2 Minions 1 Blog - Evil Genius Online interview

This week for our look into the world of our dedicated Evil Genius Online team, I (Matt Hughes, Design Minion) decided to throw a few questions toward one of our super-talented coders (Bill Spooner, Coder Minion) to hopefully paint a picture of the various elements that have to come together during the creation of a game like EGO. Whilst my instalments have usually concentrated on design considerations of various elements, it goes without saying that a designer without talented production, code, art and QA teams is a designer who won’t get very far.

Matt: Describe what you do on the EGO team?

Bill: Well, I am primarily a gameplay programmer but I do dip in and out of the various elements of gameplay, UI, mobile compatibility and even engine work from time to time.  I have even been involved in writing native extensions in other languages as part of the process of porting to iPad and iPhone.

Matt: Cool! With so much of a range of tasks you must have found some tasks or challenges throughout the development process?

Bill: The game’s framework is large and there are a lot of interwoven systems at play.  My biggest challenges have probably been coming to terms with the scope of the project – it’s very ambitious - and perhaps brushing up on my maths...  but to be honest I have learnt more than I have struggled with.

Matt: You mentioned earlier that the transition to iPad and iPhone was something you’ve been very involved with. Give us an insight into how that process was tackled.

Bill: The main task was mostly optimisation;  the game has plenty of content and features as well as being graphically advanced so it's already a challenge getting this much geometry to run smoothly in flash in the first place.  There has been a lot of work on the engine to get it running up to speed on mobile devices and we’re really pleased with the results – it looks great.  Getting everything running in 64bit has helped significantly.

Matt: What do you think is the most important element when working as part of a development team? What has helped the most?

Bill: Communication.  This is easily the greatest change from some of my previous jobs, because the team is so communicative, everyone is right there with you and problems and ideas can be shared in the time it takes to turn around and open my mouth! I think this aspect over all others has helped us achieve so much with the project.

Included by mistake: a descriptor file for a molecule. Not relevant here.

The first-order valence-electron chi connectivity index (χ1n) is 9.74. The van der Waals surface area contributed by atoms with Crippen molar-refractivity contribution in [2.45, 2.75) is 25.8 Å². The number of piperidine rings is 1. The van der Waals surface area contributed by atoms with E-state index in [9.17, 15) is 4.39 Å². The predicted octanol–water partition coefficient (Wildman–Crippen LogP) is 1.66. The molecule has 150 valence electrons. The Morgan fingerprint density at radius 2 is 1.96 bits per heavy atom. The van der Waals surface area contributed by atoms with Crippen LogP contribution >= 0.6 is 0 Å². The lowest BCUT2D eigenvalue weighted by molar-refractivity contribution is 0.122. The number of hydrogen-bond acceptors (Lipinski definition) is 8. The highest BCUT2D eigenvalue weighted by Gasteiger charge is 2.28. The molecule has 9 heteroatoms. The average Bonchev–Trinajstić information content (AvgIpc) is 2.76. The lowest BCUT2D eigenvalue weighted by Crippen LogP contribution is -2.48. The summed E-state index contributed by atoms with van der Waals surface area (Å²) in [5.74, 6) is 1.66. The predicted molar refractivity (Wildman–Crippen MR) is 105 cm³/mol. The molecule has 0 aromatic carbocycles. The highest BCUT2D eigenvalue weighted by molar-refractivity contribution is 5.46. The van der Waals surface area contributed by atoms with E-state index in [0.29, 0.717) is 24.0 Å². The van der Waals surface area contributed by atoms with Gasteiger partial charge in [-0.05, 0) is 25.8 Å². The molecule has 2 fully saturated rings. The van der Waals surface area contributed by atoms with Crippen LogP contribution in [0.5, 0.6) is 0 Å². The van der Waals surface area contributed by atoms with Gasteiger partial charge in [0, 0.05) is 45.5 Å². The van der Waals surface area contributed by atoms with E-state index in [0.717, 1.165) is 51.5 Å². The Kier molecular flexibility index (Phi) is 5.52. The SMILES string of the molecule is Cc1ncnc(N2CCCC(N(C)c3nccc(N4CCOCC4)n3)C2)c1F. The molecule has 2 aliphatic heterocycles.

Matt: The mobile gaming scene is still expanding quite quickly – is it a particularly interesting area to develop for?

Bill: Mobile development is a challenge to get right. A lot of people want pick up and play, and with so many apps on offer the attention span afforded to each is smaller. You have to make a quick impact. In console and web games I think people are much more invested in the experience, they're more willing to spend time getting into a game but on mobile you really have to grab them.  There used to be the hardware restrictions to consider but now iPads and iPhones are capable of so much I don’t think that’s an excuse that can be used.  I think mobile games are just getting started and I'm excited to see where the industry will go from here.

Matt: Overall, now the game is out on Apple devices as well as Facebook, is there one thing you think back to as something you’re particularly proud of?

Bill: There is probably no single piece, it always feels good to get something working and to finally defeat a particularly stubborn bug.  The highlight for me working here is the people I am surrounded with.  We've got a team of great people and I'm just learning from everyone all the time and enjoying the creative process.  I really like that.

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